220-Ton Nova Scotia Building Moved Using 700 Bars of Soap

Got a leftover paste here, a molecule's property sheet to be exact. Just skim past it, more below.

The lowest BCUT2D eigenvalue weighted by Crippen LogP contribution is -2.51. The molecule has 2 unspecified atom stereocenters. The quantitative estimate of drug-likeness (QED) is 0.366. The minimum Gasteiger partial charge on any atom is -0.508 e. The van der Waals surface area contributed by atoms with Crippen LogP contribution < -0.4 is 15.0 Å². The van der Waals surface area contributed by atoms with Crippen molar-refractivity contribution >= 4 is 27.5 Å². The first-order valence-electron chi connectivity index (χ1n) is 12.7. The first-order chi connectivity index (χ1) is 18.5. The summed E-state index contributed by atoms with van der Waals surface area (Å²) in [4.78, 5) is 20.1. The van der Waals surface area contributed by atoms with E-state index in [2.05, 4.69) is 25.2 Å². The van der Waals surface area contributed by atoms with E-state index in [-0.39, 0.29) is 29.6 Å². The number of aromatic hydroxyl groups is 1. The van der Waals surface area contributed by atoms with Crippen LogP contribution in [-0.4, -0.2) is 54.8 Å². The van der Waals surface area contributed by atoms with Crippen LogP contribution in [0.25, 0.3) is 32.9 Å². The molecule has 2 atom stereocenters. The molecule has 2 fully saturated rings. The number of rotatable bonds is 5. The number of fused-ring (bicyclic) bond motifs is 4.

A former hotel in Nova Scotia was moved by S. Rushton Construction with help from 700 bars of soap. Halifax’s Elmwood Building, which was built as a home in 1826 and converted into the Elmwood Hotel in 1896, was slated for demolition in 2018, but was saved by a sale to Galaxy Properties. The company announced plans to move the Victorian structure closer to the street and put it on a new foundation so it could connect to a planned apartment building. The traditionally accepted method of moving such massive structures involves the use of rollers. In this case, however, the team adopted a radically different approach, opting for an item commonly found in the bathroom: soap. Ivory was chosen because of its smooth and slippery characteristics. The bars of soap were utilized to facilitate the gliding of the building across the steel frame. The operation was executed flawlessly, with the assistance of two excavators and a tow truck. While the Elmwood building has been successfully moved, the journey is not over. The structure is slated to be moved again in the near future, once its new foundation is completed. The use of the soap bars in this relocation process set a precedent for future such operations, opening up a world of possibilities in the field of heritage conservation.